FeverPAIN includes an interesting variable: symptom onset at three days or less.  As one studies pharyngitis, one notes that acute pharyngitis needs a very careful definition that includes short symptom onset.  I like this inclusion but caution against disregarding patients with longer symptom duration.  If the patient has worsening symptoms past three days, they no longer have acute pharyngitis, but rather need a careful evaluation for either suppurative complications (peritonsillar abscess or Lemierre syndrome), or one should consider significant viral infections in adults, like infectious mononucleosis and acute HIV. Thus, FeverPAIN has the advantage of noting that acute pharyngitis patients more likely have a bacterial infection.  

The other problem that I have with the FeverPAIN analysis is the lack of distinction between preadolescents and adolescent/young adults.  We have written about this problem, both in Medrants.com and in this article – Adolescent Pharyngitis: A Review of Bacterial Causes1.

The streptococcal carrier rates for pre-adolescents are much higher than for adolescents and young adults.  In several studies in which I participated, adolescents and young adults had carrier rates around 1-2%.  This older age group has group A strep less commonly, group C/G strep more commonly, and Fusobacterium necrophorum much more commonly.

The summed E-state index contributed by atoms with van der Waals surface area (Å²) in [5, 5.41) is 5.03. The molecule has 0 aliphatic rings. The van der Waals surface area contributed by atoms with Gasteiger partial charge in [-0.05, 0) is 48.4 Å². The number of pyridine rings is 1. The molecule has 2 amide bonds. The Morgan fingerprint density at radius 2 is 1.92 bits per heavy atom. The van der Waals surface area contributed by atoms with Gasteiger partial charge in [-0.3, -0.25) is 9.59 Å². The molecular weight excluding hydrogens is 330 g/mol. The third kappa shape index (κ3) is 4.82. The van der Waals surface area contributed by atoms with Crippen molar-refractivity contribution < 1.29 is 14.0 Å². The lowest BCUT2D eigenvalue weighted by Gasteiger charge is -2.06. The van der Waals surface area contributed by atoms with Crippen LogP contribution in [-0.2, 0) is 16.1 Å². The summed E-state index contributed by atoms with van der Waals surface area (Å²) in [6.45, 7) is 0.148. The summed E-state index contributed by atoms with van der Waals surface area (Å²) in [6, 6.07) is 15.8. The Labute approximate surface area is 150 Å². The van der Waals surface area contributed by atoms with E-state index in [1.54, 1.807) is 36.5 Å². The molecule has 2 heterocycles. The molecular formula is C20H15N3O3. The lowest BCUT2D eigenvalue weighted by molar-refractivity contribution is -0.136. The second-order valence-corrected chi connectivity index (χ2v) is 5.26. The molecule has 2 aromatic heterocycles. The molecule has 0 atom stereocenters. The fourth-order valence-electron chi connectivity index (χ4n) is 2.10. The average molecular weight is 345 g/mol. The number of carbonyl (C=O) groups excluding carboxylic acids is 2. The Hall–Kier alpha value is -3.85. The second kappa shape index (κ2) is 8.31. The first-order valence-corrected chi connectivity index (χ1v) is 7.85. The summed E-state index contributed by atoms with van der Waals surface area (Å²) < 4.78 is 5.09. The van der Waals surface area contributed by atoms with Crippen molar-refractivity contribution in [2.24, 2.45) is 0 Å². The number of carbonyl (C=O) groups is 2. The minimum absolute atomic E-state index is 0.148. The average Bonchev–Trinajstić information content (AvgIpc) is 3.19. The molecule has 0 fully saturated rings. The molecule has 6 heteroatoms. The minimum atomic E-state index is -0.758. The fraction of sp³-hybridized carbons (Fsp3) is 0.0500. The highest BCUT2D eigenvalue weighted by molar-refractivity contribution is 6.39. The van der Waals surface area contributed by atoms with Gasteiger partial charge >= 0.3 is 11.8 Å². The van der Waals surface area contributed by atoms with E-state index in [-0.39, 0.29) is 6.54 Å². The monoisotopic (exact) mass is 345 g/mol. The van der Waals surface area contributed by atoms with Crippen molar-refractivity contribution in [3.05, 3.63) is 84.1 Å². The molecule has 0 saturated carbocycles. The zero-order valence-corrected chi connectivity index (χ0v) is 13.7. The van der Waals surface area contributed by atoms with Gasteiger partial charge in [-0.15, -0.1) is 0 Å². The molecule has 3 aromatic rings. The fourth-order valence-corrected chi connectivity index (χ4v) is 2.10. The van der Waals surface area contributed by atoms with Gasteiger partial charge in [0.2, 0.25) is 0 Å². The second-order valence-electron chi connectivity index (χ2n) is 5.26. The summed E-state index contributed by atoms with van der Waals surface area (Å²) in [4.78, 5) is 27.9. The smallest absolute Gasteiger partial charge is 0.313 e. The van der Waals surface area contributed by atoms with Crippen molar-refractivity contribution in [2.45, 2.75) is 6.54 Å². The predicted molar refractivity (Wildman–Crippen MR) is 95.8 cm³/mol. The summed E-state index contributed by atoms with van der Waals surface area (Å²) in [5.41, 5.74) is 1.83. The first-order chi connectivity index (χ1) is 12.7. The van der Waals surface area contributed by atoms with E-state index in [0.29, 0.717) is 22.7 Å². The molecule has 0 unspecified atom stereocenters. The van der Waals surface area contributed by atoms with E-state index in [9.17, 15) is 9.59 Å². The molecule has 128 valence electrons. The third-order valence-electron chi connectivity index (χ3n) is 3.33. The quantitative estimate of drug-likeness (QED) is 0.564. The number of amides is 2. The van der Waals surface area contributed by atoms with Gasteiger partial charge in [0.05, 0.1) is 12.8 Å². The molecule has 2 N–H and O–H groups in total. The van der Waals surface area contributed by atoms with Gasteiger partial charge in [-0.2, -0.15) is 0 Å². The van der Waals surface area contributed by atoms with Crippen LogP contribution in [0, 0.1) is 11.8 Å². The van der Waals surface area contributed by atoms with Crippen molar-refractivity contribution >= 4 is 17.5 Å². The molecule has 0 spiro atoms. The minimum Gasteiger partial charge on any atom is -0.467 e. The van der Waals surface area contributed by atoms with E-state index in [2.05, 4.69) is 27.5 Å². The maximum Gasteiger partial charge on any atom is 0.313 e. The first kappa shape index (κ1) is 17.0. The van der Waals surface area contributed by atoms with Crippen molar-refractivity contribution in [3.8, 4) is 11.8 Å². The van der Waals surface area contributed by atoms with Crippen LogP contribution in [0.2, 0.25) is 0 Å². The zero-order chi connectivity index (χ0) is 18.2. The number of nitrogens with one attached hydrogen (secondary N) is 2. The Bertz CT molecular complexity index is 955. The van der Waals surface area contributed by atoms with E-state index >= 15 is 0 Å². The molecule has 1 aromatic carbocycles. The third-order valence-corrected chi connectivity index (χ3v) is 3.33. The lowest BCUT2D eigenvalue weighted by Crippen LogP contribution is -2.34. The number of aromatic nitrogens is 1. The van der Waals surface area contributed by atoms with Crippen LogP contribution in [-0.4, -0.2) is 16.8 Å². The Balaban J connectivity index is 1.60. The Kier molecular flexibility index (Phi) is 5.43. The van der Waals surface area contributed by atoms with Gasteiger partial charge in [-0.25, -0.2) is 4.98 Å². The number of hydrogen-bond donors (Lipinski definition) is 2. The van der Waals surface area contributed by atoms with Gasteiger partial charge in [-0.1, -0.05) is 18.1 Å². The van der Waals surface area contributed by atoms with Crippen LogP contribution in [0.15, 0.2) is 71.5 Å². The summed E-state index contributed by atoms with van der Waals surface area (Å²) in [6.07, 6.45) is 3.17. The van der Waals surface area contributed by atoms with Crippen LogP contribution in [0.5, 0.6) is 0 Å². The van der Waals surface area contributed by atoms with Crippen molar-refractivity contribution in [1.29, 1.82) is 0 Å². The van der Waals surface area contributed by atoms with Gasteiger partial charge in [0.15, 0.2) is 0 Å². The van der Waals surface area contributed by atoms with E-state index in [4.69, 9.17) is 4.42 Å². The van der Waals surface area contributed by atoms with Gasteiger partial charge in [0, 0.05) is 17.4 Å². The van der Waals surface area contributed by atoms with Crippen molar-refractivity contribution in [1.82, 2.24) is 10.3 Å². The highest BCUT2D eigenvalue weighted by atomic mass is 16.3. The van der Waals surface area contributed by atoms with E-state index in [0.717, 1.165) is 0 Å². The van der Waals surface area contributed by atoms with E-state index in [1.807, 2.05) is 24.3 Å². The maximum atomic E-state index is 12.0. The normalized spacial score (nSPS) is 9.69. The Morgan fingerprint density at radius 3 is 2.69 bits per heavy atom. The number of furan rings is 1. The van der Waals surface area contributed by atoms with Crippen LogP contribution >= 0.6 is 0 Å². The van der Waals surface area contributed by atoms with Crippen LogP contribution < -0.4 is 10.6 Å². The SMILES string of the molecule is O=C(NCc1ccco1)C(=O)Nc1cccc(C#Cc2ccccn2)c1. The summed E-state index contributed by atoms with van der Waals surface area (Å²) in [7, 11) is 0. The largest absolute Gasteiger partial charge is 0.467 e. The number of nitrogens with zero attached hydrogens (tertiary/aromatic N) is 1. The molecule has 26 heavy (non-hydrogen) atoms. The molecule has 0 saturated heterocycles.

So what should clinicians do in 2017?

I would suggest to the FeverPAIN authors that they reanalyze their data using an age cutoff of approximately 14 or 15.  I suspect they will find very different findings in the pre-adolescent and older age cohorts.

We should pay great attention to the symptom onset as a criterion for even considering the patient has acute pharyngitis.  If the patient presents at four days or later, we should likely not use an algorithm and scoring rule, but rather focus on the clinical course and worry about a broader differential.

We should also diagnose and treat pre-adolescents differently from adolescents and young adults.  The older patients have more severe symptoms and more often develop suppurative complications.

With either scoring system, low scores likely allow us to avoid antibiotics or testing.  But using a score without understanding a larger differential diagnosis in patients with persistent or especially worsening symptoms can result in serious diagnostic errors.